Findlay Brown: Love Will Find You

RIYL: David Mead, Roy Orbison, Paul Carrack

With his debut, 2007’s Separated by the Sea, U.K. singer/songwriter Findlay Brown penned a love letter to ‘70s MOR pop with a modern sheen, delighting fans of artists like Ron Sexsmith and Josh Rouse. Those fans might be a little perplexed by Brown’s sophomore effort: Recorded after an auto accident left him with nothing to do but spin old records while recuperating from his injuries, Love Will Find You is a conscious step back – back about a decade, to be specific, toward the Sun Records school of reverb-laden lonely hearts fronting angelic choirs with lead vocals to match. To modern ears, Brown will come across here like a sock hop-headlining version of David Mead; older listeners, meanwhile, will hear more than a hint of Roy Orbison in Love’s tremulous refrains. And as far as pastiches go, this is pretty smart stuff – thanks in part to producer Bernard Butler’s way with a tinny AM string section and perfectly cavernous reverb, Brown comes across as legitimately steeped in the music of the era, rather than just another cheeky coattail-rider. Nonetheless, it’s still a pastiche, and no matter how smoothly Brown and Butler have honed it, Love floats away like the scent of your grandfather’s Old Spice once it’s done. At best, it’ll make you want to get a hold of a list of the albums that inspired Brown; at worst, it’ll keep you suspiciously tugging at its seams, looking for the real Findlay Brown behind the pompadoured façade. It’s to Brown’s credit that Love Will Find You never unravels, but it’s hard not to wish he’d brought a little more inspiration along with his sterling sense of songcraft. (Verve Forecast 2010)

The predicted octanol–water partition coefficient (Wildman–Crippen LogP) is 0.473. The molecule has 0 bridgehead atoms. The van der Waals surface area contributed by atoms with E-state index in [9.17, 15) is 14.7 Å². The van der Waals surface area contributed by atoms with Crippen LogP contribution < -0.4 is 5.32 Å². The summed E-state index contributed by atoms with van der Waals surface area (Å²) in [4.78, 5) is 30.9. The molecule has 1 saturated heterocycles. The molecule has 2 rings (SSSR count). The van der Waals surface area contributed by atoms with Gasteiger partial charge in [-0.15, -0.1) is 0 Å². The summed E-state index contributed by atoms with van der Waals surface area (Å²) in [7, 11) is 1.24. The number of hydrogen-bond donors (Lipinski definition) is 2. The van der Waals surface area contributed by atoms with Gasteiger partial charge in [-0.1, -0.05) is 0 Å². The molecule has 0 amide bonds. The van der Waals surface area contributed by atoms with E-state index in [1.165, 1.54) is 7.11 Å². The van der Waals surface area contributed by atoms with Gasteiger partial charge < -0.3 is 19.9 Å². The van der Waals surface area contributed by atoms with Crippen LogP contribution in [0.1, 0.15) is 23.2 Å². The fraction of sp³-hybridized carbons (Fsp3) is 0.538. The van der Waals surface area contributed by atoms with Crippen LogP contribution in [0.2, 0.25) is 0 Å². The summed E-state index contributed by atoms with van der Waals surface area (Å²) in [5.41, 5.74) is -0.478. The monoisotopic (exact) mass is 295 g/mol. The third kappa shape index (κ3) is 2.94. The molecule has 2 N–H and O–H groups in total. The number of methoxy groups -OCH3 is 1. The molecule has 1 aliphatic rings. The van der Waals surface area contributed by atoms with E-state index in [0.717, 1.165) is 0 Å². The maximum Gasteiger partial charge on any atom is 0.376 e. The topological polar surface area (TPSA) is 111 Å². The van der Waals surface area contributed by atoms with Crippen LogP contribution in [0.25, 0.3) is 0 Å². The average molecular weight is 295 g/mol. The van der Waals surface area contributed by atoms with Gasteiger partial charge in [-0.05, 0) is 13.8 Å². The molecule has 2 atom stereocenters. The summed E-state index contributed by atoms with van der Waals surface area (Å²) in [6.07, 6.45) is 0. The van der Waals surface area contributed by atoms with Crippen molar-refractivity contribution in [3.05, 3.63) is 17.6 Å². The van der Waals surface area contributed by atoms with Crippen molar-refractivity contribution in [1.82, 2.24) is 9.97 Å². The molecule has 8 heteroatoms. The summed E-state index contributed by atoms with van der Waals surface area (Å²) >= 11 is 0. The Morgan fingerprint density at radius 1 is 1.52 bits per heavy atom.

Findlay Brown MySpace page


Keane Curate a Night for War Child

Recorded last fall, Keane assembled a handful of friends to raise money for War Child, a charity dedicated to the welfare of Iraqi children. The list of bands on the bill is an odd one, beginning with Teddy Thompson, Findlay Brown and erstwhile Raconteur Brendan Benson before going to more Keane-ish bands like the Pet Shop Boys and Lily Allen. The set lists are tiny – no one but Keane plays more than two songs, and the Magic Numbers only play one – and Keane only plays four, not including the part where they back up Allen. The performances are good and the piece is judiciously edited so the next song comes soon after the previous one. But one can’t help but wonder what songs were played that night that didn’t make the cut; Keane, for example, played “Is It Any Wonder?,” one of their biggest hits, but it did not make the DVD. It feels like bad karma to kick around a charity DVD, but this set, while entertaining, feels incomplete. (Eagle Vision)

Click here to buy Keane Curate a Night for War Child